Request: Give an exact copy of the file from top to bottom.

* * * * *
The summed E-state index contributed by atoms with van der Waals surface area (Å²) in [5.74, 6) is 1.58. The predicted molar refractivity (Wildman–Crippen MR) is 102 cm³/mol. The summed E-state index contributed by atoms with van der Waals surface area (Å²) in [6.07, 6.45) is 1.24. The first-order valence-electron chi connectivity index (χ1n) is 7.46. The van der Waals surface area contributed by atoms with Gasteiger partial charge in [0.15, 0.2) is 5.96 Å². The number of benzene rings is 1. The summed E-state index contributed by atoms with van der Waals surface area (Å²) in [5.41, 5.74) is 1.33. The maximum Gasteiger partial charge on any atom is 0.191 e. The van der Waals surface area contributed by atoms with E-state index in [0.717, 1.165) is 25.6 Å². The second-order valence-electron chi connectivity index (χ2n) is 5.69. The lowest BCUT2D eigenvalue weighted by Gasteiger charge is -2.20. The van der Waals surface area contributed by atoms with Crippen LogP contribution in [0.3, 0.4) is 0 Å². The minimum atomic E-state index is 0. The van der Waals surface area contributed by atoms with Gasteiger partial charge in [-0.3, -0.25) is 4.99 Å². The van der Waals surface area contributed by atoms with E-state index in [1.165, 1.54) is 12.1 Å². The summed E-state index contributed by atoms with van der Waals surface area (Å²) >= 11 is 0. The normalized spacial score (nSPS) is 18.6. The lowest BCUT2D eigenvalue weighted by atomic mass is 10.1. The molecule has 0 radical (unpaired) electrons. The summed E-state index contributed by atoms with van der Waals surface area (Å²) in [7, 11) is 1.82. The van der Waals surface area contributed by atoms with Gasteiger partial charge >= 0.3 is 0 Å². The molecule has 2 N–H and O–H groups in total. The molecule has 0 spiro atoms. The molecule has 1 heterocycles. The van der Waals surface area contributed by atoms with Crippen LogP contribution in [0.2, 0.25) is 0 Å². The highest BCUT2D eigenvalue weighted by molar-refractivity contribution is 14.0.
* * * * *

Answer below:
The summed E-state index contributed by atoms with van der Waals surface area (Å²) in [5.74, 6) is 1.58. The predicted molar refractivity (Wildman–Crippen MR) is 102 cm³/mol. The summed E-state index contributed by atoms with van der Waals surface area (Å²) in [6.07, 6.45) is 1.24. The first-order valence-electron chi connectivity index (χ1n) is 7.46. The van der Waals surface area contributed by atoms with Gasteiger partial charge in [0.15, 0.2) is 5.96 Å². The number of benzene rings is 1. The summed E-state index contributed by atoms with van der Waals surface area (Å²) in [5.41, 5.74) is 1.33. The maximum Gasteiger partial charge on any atom is 0.191 e. The van der Waals surface area contributed by atoms with E-state index in [0.717, 1.165) is 25.6 Å². The second-order valence-electron chi connectivity index (χ2n) is 5.69. The lowest BCUT2D eigenvalue weighted by Gasteiger charge is -2.20. The van der Waals surface area contributed by atoms with Crippen LogP contribution in [0.3, 0.4) is 0 Å². The minimum atomic E-state index is 0. The van der Waals surface area contributed by atoms with Gasteiger partial charge in [-0.3, -0.25) is 4.99 Å². The van der Waals surface area contributed by atoms with E-state index in [1.165, 1.54) is 12.1 Å². The summed E-state index contributed by atoms with van der Waals surface area (Å²) >= 11 is 0. The normalized spacial score (nSPS) is 18.6. The lowest BCUT2D eigenvalue weighted by atomic mass is 10.1. The molecule has 0 radical (unpaired) electrons. The summed E-state index contributed by atoms with van der Waals surface area (Å²) in [7, 11) is 1.82. The van der Waals surface area contributed by atoms with Gasteiger partial charge >= 0.3 is 0 Å². The molecule has 2 N–H and O–H groups in total. The molecule has 0 spiro atoms. The molecule has 1 heterocycles. The van der Waals surface area contributed by atoms with Crippen LogP contribution in [0.2, 0.25) is 0 Å². The highest BCUT2D eigenvalue weighted by molar-refractivity contribution is 14.0.